Lucy Yeomans Hits Print
(NEW YORK) The most-talked about launch of the season isn’t coming out of Hearst or Condé, it’s Porter, mega e-tailer Net-a-Porter’s expensive plunge into offline edit. The mag also marks ex-Harper’s Bazaar UK editrix Lucy Yeomans’ return to print.
BY ALEXANDRA ILYASHOV
How was Porter born?
It all started with a conversation I had a couple years ago with Natalie [Massenet] after a show in Paris about combining real fashion authority and women’s trust in magazines with Net-a-Porter’s digital reach and instant gratification. [Pause] Sorry, can I call you back from another line? Literally, there’s a choir practice going on. We have a Net-a-Porter choir. [Hangs up]
Okay, that’s better. So, why Porter, not Ms. Porter?
I don’t see Porter as a last name. I see it as the first name of a brilliant, stylish woman of the world. In my head she’s a modern-day Katherine Hepburn. She’s a brilliant woman whose name sounds like a last name.
Do you worry people will mispronounce it?
I think it will happen. I worked at Bazaar, which I’d hear people pronounce “bizarre,” but as people get to know her, they’ll know how to say her name.
And understand she’s not carrying luggage?
She’s so separate from that idea. Hopefully, when she’s on the stands, people will see that.
Your surname is no picnic.
Oh, I’ve heard everything. People never know whether to put an “s” on the end or not.
How does Porter fit into the Net-a-Porter orbit?
They’re very much mates, but there’s still an independent streak to Porter. We’re working with brands Net-a-Porter stocks, but also ones they don’t.
How much of the product won’t be on the site?
We haven’t added it up! We’re making a magazine with the same integrity as Bazaar or Vogue, and we work with a lot of brands we don’t carry, like Chanel, Vuitton, and Dior. If a shoe in Porter guides you to Net-a-Porter or Gucci, we don’t mind. We’re just trying to help women find what they want. Some people think of Porter as a catalog, but it’s a real mix.
Do you get the catalog assumption often?
When I first called our creative director, Robin Derrick, about Porter, he said, ‘I thought you were bringing me in to do a catalog—this is far more interesting!’ [Laughs] That’s obviously what everybody thinks of first. Hopefully, we’ll surprise them.
What sorts of surprises will we find?
There are seven big, juicy features that are serious pieces of writing: David Bailey, Harvey Weinstein, and Cindy Crawford all wrote for us. We interviewed Angela Ahrendts, the former Burberry CEO, who’s at Apple now. There’s a piece on New York Times war photographer Lynsey Addario, talking for the first time about her kidnapping in Libya. We shot Uma Thurman in her secret country retreats. There’s a very strong art section, a 17-page travel section, a 15-page beauty section, and a party section, “Night Porter.” It’s almost worth naming it Porter just to use that.
Is there anything similar on the newsstand?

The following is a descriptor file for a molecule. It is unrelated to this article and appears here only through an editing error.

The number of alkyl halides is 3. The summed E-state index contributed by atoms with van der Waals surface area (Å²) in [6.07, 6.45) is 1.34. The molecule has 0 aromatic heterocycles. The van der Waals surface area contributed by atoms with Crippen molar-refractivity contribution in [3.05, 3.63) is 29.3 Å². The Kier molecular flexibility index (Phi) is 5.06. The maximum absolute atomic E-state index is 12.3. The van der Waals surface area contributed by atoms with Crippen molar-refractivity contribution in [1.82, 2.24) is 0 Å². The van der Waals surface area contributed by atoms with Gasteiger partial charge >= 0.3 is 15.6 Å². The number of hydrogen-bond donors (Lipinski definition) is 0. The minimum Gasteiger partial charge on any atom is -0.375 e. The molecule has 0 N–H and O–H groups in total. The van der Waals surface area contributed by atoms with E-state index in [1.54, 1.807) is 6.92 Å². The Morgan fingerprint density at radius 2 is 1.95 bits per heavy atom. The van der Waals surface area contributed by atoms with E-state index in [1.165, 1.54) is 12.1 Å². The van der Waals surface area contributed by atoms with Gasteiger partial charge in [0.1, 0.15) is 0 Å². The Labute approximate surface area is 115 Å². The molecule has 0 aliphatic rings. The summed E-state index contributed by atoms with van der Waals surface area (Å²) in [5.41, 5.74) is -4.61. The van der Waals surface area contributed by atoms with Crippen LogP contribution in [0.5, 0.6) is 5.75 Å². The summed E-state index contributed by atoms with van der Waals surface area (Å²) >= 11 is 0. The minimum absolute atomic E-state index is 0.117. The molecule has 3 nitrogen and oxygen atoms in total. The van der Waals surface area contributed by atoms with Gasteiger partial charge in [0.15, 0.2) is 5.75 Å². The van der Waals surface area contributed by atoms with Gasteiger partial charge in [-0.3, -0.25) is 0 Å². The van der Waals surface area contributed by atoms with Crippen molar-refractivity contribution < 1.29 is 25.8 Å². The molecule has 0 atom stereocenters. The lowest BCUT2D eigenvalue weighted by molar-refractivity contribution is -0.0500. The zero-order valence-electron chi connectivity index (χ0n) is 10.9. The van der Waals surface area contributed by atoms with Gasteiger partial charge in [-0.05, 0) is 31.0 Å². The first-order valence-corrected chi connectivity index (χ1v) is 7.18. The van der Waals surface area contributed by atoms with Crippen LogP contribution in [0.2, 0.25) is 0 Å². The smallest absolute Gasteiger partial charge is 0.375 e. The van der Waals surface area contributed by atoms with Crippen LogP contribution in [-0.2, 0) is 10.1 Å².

Our approach to the front-of-book is very different. For the rest of the book, we definitely haven’t thrown the baby out with the bath water. There’s some influence from my time at Bazaar, but also from magazines I really love, from Vanity Fair to The Gentlewoman.
What kind of creative talent is on board?
We worked very closely with Inez and Vinoodh as our cover photographers. It doesn’t feel like a fashion shoot; it’s a serious, intimate portrait. It’s beautiful and womanly. It’s quite different for them.
Who’s on your team?
Our fashion director, Gabriele Hackworthy, was with me at Bazaar, and has been fashion director at Vogue in Japan, China, and Australia. She’s been in international publishing in territories where I haven’t got much experience. I worked with our features director, Vassi Chamberlain, a long time ago; she was previously a contributing editor at Vogue. Alex White is our senior editor-at-large, Kathy Phillips was at British Vogue, and our fashion features director, Kay Barron, was at Grazia and Bazaar.
Besides an in-house choir, what are the perks of being at Net-a-Porter?
The staff discount is a very nice thing.
What’s the office vibe like?
Natalie’s vision of how the workplace should be is really inspiring. During school holidays, children come in and learn computer programs. I think Natalie’s trying to turn everyone into tiny tech fashionistas.
How long have you known Natalie?
I worked with her 15 years ago at Tatler, when she was a fashion editor and I was a features editor. We went our separate ways, but we’ve always stayed in touch. It’s a proper friendship.
How much of your wardrobe is from Net-a-Porter?
Quite a lot. Too much, actually.
Do you pay more for talent because Net-a-Porter’s backing you?
Nope, editorial rates all the way through! Our budgets are probably in line with Vogue UK.
Have you had any trouble getting designer access?
With a launch, everything is a challenge. You’re asking people to take a big leap of faith. We may be slightly down the pecking order until people see what we’ve done, but we’ve ended up with all the pieces we dreamt of having.
Is your fashion closet essentially Net-a-Porter’s warehouse?
I wish! We work with press samples because we’re shooting so far in advance of any stock on the site. The Porter closet runs just like any other fashion closet. I’m sorry if that killed your fantasy, but it’s true.
Any plans for publishing in other languages?
If everybody wants the magazine in a different language, we’ll probably give it to them. If we need to make it in Mandarin, we will.
Thoughts on Jeremy Langmead at Christie’s?
We’ll miss him massively! He was my brother editor when he was at Esquire and I was at Bazaar, and again here at Net-a-Porter. He’s done an amazing job on Mr. Porter, and it’s validating that a big company like Christie’s wants beautiful content.
Anna, Glenda, Tina, Joanna: Are Brits better editors than Americans?
[Laughs] I can’t answer that! I don’t know. Maybe we love print more?